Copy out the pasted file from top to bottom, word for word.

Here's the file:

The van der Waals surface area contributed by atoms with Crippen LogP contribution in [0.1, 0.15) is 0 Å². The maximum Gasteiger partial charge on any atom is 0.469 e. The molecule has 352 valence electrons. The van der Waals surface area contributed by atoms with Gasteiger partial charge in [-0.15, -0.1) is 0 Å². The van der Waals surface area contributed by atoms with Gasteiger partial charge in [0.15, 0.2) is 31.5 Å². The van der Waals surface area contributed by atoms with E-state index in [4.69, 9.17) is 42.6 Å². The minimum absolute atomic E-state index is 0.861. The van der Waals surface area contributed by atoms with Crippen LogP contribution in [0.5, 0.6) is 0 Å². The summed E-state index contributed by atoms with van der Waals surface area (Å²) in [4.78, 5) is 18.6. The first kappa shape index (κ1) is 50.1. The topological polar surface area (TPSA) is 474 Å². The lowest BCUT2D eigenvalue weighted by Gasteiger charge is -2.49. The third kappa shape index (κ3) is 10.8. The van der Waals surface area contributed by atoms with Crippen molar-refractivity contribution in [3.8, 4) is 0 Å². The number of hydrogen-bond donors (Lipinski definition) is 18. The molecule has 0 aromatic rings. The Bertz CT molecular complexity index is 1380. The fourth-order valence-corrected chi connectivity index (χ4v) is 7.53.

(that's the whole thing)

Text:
The van der Waals surface area contributed by atoms with Crippen LogP contribution in [0.1, 0.15) is 0 Å². The maximum Gasteiger partial charge on any atom is 0.469 e. The molecule has 352 valence electrons. The van der Waals surface area contributed by atoms with Gasteiger partial charge in [-0.15, -0.1) is 0 Å². The van der Waals surface area contributed by atoms with Gasteiger partial charge in [0.15, 0.2) is 31.5 Å². The van der Waals surface area contributed by atoms with E-state index in [4.69, 9.17) is 42.6 Å². The minimum absolute atomic E-state index is 0.861. The van der Waals surface area contributed by atoms with Crippen LogP contribution in [0.5, 0.6) is 0 Å². The summed E-state index contributed by atoms with van der Waals surface area (Å²) in [4.78, 5) is 18.6. The first kappa shape index (κ1) is 50.1. The topological polar surface area (TPSA) is 474 Å². The lowest BCUT2D eigenvalue weighted by Gasteiger charge is -2.49. The third kappa shape index (κ3) is 10.8. The van der Waals surface area contributed by atoms with Crippen molar-refractivity contribution in [3.8, 4) is 0 Å². The number of hydrogen-bond donors (Lipinski definition) is 18. The molecule has 0 aromatic rings. The Bertz CT molecular complexity index is 1380. The fourth-order valence-corrected chi connectivity index (χ4v) is 7.53.